Publication Info: Lincoln : University of Nebraska Press, 2013
ISBN: 9780803234932
Summary/Review: Yasmina Khadra is the female pen name for the male Algerian author Mohammed Moulessehoul, which he adopted to avoid censorship of the Algerian army.  His real identity was only revealed when he moved to France in 2001.  This thin, stark novel tells the story of a boy in an Algerian village whose father is killed is a traitor, whose elder brother is often absent with the army, and whose mother is dismissive and neglectful of him.  The titular Cousin K is a girl who comes to visit for the summer who becomes the object of the boy’s affection, but she in turn is cruel and mocks him.  The novel creates a sympathetic portrait of a wounded boy which unravels as he’s grows up with shocking results.

Recommended booksThe Butcher Boy by Patrick McCabe and Lolita by Vladimir Nabokov
Rating: ** 1/2

 

Book Review: Life Form by Amélie Nothomb

Around the World for a Good Book selection for Belgium
AuthorAmélie Nothomb
Translator: Alison Anderson
TitleLife Form
Publication Info: Europa Editions (2013)
ISBN: 9781609450885
Summary/Review:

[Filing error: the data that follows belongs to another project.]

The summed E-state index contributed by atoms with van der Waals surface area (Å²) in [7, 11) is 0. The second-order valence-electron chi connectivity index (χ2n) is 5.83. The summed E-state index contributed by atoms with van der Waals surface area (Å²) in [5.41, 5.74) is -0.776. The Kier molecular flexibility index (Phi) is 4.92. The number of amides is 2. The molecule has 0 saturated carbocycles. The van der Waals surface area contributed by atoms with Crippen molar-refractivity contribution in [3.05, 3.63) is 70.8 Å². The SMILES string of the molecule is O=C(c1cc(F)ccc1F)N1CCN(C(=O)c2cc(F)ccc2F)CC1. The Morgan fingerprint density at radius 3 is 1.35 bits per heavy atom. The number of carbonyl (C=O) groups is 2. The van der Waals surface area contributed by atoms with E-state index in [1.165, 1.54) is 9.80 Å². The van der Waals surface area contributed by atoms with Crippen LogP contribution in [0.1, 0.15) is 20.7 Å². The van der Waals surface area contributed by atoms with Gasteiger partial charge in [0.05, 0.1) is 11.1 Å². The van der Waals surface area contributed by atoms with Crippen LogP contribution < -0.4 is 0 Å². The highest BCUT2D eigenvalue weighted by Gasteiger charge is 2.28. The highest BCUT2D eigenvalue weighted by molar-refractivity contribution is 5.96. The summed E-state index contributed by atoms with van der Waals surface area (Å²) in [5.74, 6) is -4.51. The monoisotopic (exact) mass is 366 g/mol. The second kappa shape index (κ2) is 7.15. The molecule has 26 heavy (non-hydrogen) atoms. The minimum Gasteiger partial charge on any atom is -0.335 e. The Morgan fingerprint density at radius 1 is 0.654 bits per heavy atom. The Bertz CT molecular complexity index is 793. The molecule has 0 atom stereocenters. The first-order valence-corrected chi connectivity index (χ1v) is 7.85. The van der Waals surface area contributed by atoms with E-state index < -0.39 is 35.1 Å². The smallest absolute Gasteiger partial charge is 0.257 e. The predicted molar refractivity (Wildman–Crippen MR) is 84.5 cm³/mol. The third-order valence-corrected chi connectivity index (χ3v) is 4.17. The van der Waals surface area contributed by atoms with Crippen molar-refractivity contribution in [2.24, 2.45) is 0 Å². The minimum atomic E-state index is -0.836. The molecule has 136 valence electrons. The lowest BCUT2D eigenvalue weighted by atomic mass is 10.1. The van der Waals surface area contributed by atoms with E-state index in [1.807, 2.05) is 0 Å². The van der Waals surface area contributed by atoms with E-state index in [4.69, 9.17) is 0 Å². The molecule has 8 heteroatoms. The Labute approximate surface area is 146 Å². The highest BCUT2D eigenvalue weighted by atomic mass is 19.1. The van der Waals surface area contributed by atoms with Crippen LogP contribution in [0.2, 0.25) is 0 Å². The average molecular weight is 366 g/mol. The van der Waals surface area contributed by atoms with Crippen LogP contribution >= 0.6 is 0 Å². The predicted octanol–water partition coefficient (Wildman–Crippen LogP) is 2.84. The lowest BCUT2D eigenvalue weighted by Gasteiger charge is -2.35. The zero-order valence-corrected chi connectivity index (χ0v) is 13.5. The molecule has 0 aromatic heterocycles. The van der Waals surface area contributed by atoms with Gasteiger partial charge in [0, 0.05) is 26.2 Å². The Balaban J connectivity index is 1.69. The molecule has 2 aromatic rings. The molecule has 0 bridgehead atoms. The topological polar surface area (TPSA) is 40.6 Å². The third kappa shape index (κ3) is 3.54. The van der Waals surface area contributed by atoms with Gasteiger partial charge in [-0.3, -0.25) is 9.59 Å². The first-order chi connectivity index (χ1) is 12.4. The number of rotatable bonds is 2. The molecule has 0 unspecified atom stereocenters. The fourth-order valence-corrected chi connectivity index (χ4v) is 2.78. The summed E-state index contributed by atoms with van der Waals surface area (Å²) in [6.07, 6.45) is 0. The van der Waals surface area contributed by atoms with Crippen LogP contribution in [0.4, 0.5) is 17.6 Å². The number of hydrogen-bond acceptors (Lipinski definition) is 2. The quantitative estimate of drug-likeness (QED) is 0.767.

Amélie Nothomb was born in Japan to Belgian parents, lives in Paris, and writes about the United States’ war in Iraq.  That’s the kind of worldliness I like for an Around the World for a Good Book selection.  Nothomb creates a fictional version of herself in this novel (how true-to-life, I do not know) in which she carries on a correspondence with an American soldier in Iraq, Melvin Mapple.  The soldier is aware that Nothomb (the fictional one, at least) responds to letters from her readers and that she may be a sympathetic voice.  Over the course of the letters, Mapple reveals that he and other soldiers react to the war through eating and enormous weight gain.  Mapple sees it as a means of protest, forcing the military to pay for food and increasingly larger clothing.  As the correspondence continues, the absurdity increases so that Mapple’s obesity is treated as an artistic statement.   Nothomb creates in herself an unsympathetic sounding board for the pathetic and grotesque Mapple.  The book works well both as a satire of American foreign policy and obesity problem, but also is a gripping read with a number of interesting twists.  On a literary level it works with the ideas of language and reality.